SYDNEY • A British Muslim cleric who once preached that gays should be put to death has left Australia after his visa was cancelled, with the authorities saying yesterday that it is unlikely he will ever be allowed back.
Mr Farrokh Sekaleshfar was in Sydney as the guest speaker of an Islamic centre for the holy month of Ramadan.
But it emerged this week that in a 2013 lecture he suggested that death was a "compassionate" sentence for homosexuals, sparking an outcry in the wake of the Orlando nightclub killings.
The cleric flew out on Tuesday evening, coinciding with his visa being revoked.
"We're not going to tolerate people who want to come here to preach hate and we will cancel visas," Immigration Minister Peter Dutton told Sky News. "It will be very difficult, if not impossible, for him to return to our country.''
NO TOLERANCE FOR HATE-MONGERS
We're not going to tolerate people who want to come here to preach hate and we will cancel visas. It will be very difficult, if not impossible, for him to return to our country.
IMMIGRATION MINISTER PETER DUTTON
The Australian newspaper reported that during a lecture at the University of Michigan in 2013, Mr Sekaleshfar said "death is the sentence" when asked about homosexuality.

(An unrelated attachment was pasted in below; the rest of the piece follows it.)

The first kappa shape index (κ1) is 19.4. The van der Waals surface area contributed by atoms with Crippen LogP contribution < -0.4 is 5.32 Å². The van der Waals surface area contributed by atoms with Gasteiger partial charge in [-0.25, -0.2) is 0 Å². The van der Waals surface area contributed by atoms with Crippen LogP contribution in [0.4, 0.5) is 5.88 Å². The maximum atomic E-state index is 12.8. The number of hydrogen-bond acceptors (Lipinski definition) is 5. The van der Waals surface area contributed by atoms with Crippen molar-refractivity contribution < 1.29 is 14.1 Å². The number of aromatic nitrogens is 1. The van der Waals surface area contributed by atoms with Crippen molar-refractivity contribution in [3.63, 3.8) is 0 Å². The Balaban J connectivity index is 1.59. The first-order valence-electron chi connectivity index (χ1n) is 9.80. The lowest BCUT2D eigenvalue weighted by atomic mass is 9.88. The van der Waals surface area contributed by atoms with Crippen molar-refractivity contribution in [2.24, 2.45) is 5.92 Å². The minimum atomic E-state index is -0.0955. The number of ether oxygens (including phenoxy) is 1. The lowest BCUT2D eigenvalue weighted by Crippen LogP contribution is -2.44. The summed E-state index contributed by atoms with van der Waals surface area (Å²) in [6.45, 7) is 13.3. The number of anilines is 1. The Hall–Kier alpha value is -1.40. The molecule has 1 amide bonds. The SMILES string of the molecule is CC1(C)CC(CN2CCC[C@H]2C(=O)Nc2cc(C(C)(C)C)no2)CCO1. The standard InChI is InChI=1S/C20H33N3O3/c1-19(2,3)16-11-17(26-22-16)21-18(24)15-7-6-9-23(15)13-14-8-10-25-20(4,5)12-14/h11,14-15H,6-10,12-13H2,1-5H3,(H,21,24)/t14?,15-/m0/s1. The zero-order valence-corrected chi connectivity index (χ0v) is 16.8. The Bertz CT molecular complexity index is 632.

"Out of compassion, let's get rid of them now," he added.
In an interview with the Australian Broadcasting Corporation before leaving Sydney, he denied his comments could be connected to the Florida massacre.
"That animal, they are connecting me to him (Omar Mateen). Not at all. He was an ISIS sympathiser, a follower of Baghdadi; these people are criminals," he said, referring to Abu Bakr al-Baghdadi, the leader of the Islamic State in Iraq and Syria (ISIS).
But the cleric said he respected any action taken by the Australian government.
Meanwhile, a teenager was charged yesterday in Sydney for planning a terrorist attack.
The 17-year-old was detained at his home in Sydney's south late on Tuesday after police were alerted to social media posts.
"He's been charged with one count of acts in preparation for, or planning, a terrorist act... He was also charged with using a telecommunications network with intention to commit a serious offence," the New South Wales state police said.
They also stressed there was no threat to the community.